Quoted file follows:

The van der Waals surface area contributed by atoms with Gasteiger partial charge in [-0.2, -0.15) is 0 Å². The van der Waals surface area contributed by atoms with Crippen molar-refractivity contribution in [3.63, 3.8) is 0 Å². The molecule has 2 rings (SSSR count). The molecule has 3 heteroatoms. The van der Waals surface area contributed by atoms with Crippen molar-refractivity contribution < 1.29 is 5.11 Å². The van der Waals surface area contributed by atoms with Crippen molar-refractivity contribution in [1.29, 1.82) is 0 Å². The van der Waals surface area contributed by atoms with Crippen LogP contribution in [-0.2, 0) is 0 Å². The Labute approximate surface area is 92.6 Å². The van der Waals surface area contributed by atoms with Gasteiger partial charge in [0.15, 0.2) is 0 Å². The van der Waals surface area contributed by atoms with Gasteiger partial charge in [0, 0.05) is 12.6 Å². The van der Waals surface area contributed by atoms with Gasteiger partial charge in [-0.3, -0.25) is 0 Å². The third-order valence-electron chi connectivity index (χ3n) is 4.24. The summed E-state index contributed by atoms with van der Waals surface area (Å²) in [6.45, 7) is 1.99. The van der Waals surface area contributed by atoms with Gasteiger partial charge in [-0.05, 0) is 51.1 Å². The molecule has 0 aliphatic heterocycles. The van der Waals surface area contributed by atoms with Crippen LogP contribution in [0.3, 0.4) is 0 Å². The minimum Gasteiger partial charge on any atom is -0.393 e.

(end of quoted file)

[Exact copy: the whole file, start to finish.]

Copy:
The van der Waals surface area contributed by atoms with Gasteiger partial charge in [-0.2, -0.15) is 0 Å². The van der Waals surface area contributed by atoms with Crippen molar-refractivity contribution in [3.63, 3.8) is 0 Å². The molecule has 2 rings (SSSR count). The molecule has 3 heteroatoms. The van der Waals surface area contributed by atoms with Crippen molar-refractivity contribution < 1.29 is 5.11 Å². The van der Waals surface area contributed by atoms with Crippen molar-refractivity contribution in [1.29, 1.82) is 0 Å². The van der Waals surface area contributed by atoms with Crippen LogP contribution in [-0.2, 0) is 0 Å². The Labute approximate surface area is 92.6 Å². The van der Waals surface area contributed by atoms with Gasteiger partial charge in [0.15, 0.2) is 0 Å². The van der Waals surface area contributed by atoms with Gasteiger partial charge in [0, 0.05) is 12.6 Å². The van der Waals surface area contributed by atoms with Gasteiger partial charge in [-0.3, -0.25) is 0 Å². The third-order valence-electron chi connectivity index (χ3n) is 4.24. The summed E-state index contributed by atoms with van der Waals surface area (Å²) in [6.45, 7) is 1.99. The van der Waals surface area contributed by atoms with Gasteiger partial charge in [-0.05, 0) is 51.1 Å². The molecule has 0 aliphatic heterocycles. The van der Waals surface area contributed by atoms with Crippen LogP contribution in [0.3, 0.4) is 0 Å². The minimum Gasteiger partial charge on any atom is -0.393 e.